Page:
The Indiana teachers’ union rally: ‘Circus, but no bread’
As another teachers’ union-led demonstration keeps students out of school, the national headlines covering the rally only focus on part of the story.
Organized by the Indiana State Teachers Association, the union’s “Red for Ed Action Day” closed down 147 Indiana school districts on Tuesday as teachers marched around the Statehouse demanding higher pay and more school funding.
But there are several noteworthy stories about the Indiana teachers’ union and its troubling history that didn’t receive national media attention, as shared by union reporter Mike Antonucci.
* The 2009 bankruptcy and dissolution of the union’s insurance trust due to mismanagement of funds.
In a lawsuit against the Indiana State Teachers Association and its national parent the National Education Association, the state of Indiana alleged the two unions “sold health plans to school corporations but misrepresented the securities and the fund balances. Fund revenue was illegally invested in risky securities that fell in value and ISTA pooled money from the schools to cover shortfalls in the long-term disability plan.”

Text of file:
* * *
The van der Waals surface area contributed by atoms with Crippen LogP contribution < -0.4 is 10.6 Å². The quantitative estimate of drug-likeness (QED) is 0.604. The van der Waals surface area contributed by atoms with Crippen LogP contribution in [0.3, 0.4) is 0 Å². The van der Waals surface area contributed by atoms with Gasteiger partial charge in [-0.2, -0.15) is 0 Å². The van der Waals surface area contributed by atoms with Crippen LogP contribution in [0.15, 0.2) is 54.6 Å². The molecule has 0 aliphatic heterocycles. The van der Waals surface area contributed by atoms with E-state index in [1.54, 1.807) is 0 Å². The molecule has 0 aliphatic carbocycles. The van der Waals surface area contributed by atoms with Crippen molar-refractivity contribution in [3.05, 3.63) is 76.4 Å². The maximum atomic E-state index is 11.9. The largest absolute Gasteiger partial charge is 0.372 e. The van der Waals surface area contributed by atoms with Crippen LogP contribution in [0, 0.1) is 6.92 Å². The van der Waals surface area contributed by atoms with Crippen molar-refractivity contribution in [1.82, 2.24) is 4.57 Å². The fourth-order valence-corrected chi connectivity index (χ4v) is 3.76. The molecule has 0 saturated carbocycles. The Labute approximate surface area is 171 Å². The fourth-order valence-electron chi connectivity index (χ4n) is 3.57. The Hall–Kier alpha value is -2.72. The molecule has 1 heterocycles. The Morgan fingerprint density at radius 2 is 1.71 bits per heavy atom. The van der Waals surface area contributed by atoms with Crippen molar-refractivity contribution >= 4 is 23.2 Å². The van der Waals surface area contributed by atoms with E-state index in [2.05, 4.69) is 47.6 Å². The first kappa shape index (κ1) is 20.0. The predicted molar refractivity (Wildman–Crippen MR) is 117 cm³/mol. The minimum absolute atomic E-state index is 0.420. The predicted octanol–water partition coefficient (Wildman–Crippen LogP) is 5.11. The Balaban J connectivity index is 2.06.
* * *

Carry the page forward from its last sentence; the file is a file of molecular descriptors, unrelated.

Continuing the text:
* The National Education Association owns the ISTA headquarters building as collateral for debt — $8.1 million of which the national union wrote off as bad debt.
The national union’s real estate holding company NEA Properties, Inc. was created solely for the purpose of bailing out the Indiana teachers’ union. How’s that for a good use of dues money.
* When presented with evidence that the state was not facing a widespread teacher shortage, the ISTA president replied, “Who cares what the data says?”
* The president of ISTA’s Indianapolis local was forced to resign after allegedly embezzling more than $100,000 in dues.